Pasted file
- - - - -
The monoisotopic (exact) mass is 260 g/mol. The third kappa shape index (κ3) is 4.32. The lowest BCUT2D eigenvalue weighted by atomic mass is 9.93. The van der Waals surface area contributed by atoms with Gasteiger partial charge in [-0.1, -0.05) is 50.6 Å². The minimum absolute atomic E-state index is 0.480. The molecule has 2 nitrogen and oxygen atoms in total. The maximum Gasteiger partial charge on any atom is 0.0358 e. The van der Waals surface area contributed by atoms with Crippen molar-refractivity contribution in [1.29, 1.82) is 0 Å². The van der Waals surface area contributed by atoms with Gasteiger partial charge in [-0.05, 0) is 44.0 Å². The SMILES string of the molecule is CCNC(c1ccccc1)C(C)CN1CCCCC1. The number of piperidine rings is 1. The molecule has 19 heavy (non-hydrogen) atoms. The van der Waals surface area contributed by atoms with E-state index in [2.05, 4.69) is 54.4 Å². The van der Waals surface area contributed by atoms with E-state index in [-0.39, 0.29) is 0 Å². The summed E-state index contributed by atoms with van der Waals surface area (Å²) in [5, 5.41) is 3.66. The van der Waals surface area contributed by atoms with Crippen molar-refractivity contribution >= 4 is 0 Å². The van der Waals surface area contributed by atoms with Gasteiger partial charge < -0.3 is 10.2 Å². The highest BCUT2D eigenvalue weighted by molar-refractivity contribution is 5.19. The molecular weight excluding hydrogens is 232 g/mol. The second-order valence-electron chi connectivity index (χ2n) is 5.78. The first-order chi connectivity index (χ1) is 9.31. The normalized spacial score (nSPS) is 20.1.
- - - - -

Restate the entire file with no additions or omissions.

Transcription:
The monoisotopic (exact) mass is 260 g/mol. The third kappa shape index (κ3) is 4.32. The lowest BCUT2D eigenvalue weighted by atomic mass is 9.93. The van der Waals surface area contributed by atoms with Gasteiger partial charge in [-0.1, -0.05) is 50.6 Å². The minimum absolute atomic E-state index is 0.480. The molecule has 2 nitrogen and oxygen atoms in total. The maximum Gasteiger partial charge on any atom is 0.0358 e. The van der Waals surface area contributed by atoms with Crippen molar-refractivity contribution in [1.29, 1.82) is 0 Å². The van der Waals surface area contributed by atoms with Gasteiger partial charge in [-0.05, 0) is 44.0 Å². The SMILES string of the molecule is CCNC(c1ccccc1)C(C)CN1CCCCC1. The number of piperidine rings is 1. The molecule has 19 heavy (non-hydrogen) atoms. The van der Waals surface area contributed by atoms with E-state index in [2.05, 4.69) is 54.4 Å². The van der Waals surface area contributed by atoms with E-state index in [-0.39, 0.29) is 0 Å². The summed E-state index contributed by atoms with van der Waals surface area (Å²) in [5, 5.41) is 3.66. The van der Waals surface area contributed by atoms with Crippen molar-refractivity contribution >= 4 is 0 Å². The van der Waals surface area contributed by atoms with Gasteiger partial charge < -0.3 is 10.2 Å². The highest BCUT2D eigenvalue weighted by molar-refractivity contribution is 5.19. The molecular weight excluding hydrogens is 232 g/mol. The second-order valence-electron chi connectivity index (χ2n) is 5.78. The first-order chi connectivity index (χ1) is 9.31. The normalized spacial score (nSPS) is 20.1.